Things To Do In Mostar Bosnia And Herzegovina: How To Spend A Day In Mostar Guide
Mostar, Bosnia-Herzegovina is one of the most fascinating cities in Europe, a major highlight in the Balkans. While it undeniably receives much fewer visitors than other historic cities on the continent, this is still one of the most diverse, capable of blowing the socks off of any first-time visitor.
Peace And Turbulence (And Peace Again)
Situated in the far south of the country, Mostar represents both the best and the worst of former Yugoslavia. Especially during the years under Tito, the residents of Mostar live together in perfect peace and harmony. That mix of various cultures—Muslim Bosniaks, Orthodox Serbs, and Catholic Croats—was essentially unseen anywhere else in Europe.
Then, at the beginning of the 1990s, Yugoslavia (a collection of different nationalities) collapsed, dragging its people into one of the most vicious civil wars in modern European history. Mostar with its three distinctly different cultures became stuck in a horrific three-way war.
Nowadays, the Balkan war is, of course, long over. Actually, one of the least-known Bosnia facts nowadays is that the country is now completely safe for tourists. “Is it safe to go to Bosnia?” is a question that hasn’t been relevant for about two decades… Yet, that said, Mostar still bears the scars of those years, many of its buildings still showing bullet holes, some of them even remaining destroyed.
A Mix Of Cultures And Heritage
That said, however; Mostar today is a gorgeous city. It’s as close as you can get to Muslim culture anywhere in Europe. In fact, many Western visitors are often surprised by the number of mosques in the city of Mostar. Historically a crossroads of cultures—Christian Europe and Muslim Middle East—Mostar is still a vibrant mix of influences.
Turkish-style bazaars line polished cobbled streets, while both church spires and minarets contribute to the city’s skyline. Mostar hardly feels “European” at all. In terms of atmosphere and ambiance, it’s as far away from Paris or even Venice than Istanbul is. In fact, sometimes, when strolling the streets of the Old Town, you’d swear you were in Turkey. It’s one of the most fascinating places to go in Bosnia, even in Europe.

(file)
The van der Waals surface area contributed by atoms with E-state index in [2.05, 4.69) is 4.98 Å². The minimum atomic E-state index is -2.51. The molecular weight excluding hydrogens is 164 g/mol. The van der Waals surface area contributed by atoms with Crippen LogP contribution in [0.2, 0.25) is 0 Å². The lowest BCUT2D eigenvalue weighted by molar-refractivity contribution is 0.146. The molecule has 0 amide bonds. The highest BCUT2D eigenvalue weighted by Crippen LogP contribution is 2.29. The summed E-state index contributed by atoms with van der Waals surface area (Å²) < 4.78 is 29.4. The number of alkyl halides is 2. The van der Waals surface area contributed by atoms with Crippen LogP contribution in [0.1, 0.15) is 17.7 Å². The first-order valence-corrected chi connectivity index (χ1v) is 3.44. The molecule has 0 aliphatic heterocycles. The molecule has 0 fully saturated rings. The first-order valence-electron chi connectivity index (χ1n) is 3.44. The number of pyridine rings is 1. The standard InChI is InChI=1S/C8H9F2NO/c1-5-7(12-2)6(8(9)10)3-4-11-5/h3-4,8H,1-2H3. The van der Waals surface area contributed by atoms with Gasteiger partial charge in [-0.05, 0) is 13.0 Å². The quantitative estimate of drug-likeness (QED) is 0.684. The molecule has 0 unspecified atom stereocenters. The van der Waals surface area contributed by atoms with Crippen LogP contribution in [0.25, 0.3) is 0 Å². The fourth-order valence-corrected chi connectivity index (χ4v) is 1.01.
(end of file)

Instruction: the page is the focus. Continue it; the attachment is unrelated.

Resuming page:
Also, Mostar is as safe as any other similar-sized city in Europe. The biggest danger: pickpockets, and you’re not advised to go and explore the ruined buildings in the city.
UNESCO World Heritage In Mostar Bosnia And Herzegovina
Besides a fascinating history and a mix of different cultures, Mostar is also blessed with a truly magnificent setting. Surrounded by rocky mountains, the Neretva River, one of the most scenic rivers in the Balkan, bisects the city.
It basically divides it into two parts—the Catholic Croat western side of the river and the Muslim Bosniak eastern side of the river. Most of the touristic Mostar attractions in the Bosniak area of the city, which encompasses the Old Town. Those two communities are linked together by a number of bridges. The most notable one of those is, of course, the iconic Old Bridge, or Stari Most.
The Mostar Bridge has connected the banks of the Neretva River since the Middle Ages. Formerly the symbol of harmonious coexistence between various cultures, the Stari Most was destroyed during the civil war. That Stari Most destruction was an event that upset historians and locals alike.